Prison records are related to court documents and usually list the name of the incarcerated, their place of birth, age, crime, and length of sentence. Bear in mind that persecution of certain ethnic groups sporadically occurred, which is why prison ledgers show large numbers of Irish or Italians during certain time periods for offences as minor as drunkenness to serious crimes like murder. These records can be found in various locations, such as State Archives or at the prison itself. The manuscript department at the Rhode Island Historical Society Library has a large collection of prison records.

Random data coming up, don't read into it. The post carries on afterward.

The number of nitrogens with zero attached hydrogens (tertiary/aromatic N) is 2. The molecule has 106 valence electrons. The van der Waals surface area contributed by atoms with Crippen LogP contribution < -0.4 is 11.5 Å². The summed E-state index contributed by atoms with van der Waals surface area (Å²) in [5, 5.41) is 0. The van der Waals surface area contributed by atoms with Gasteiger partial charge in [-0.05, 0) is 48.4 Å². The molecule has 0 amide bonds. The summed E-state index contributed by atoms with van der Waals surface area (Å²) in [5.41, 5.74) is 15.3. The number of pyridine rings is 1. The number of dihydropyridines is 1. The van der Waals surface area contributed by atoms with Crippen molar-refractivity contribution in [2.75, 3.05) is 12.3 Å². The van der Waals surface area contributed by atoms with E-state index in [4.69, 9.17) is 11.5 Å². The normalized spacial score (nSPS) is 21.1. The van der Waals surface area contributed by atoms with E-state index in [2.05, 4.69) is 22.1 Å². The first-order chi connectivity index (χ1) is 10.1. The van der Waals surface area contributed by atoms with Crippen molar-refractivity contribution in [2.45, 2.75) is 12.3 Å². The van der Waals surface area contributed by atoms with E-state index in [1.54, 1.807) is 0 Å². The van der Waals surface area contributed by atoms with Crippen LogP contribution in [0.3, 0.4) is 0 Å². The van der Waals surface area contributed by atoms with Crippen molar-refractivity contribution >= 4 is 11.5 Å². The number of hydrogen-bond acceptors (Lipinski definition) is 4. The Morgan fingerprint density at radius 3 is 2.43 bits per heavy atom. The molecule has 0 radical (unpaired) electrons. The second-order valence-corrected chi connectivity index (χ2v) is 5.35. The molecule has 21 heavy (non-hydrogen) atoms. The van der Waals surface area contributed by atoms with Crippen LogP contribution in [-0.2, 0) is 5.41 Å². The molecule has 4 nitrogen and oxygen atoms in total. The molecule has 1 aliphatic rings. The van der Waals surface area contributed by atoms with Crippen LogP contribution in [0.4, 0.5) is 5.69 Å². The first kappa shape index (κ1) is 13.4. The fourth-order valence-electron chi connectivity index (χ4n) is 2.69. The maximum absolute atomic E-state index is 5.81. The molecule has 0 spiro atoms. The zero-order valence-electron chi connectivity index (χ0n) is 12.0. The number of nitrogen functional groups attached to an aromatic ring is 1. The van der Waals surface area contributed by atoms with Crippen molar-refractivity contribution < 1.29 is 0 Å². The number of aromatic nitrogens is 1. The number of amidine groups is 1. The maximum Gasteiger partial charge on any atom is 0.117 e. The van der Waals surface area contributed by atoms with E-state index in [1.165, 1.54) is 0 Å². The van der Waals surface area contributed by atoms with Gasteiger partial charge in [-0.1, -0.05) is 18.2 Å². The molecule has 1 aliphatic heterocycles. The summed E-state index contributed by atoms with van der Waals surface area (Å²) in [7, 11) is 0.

If you do find a “scoundrel” on your tree, it is important to understand why he or she was regarded as one. Consider when and where they lived, their occupation, why they disappeared from public record, when that happened, and the historical events that may have shaped their behavior. It is vitally important to understand your relatives in the historical context in which they lived rather than using contemporary standards to judge them. Don’t forget to use Internet resources to assist in your search. Enlist the help of other relatives through online message boards and search online databases for the information you seek. You never know where you’ll find clues. If you are unsure how to include these scoundrels in your family history read the "Family Histories" chapter by Christine Rose in Professional Genealogy (GPC, 2001); it has some great advice.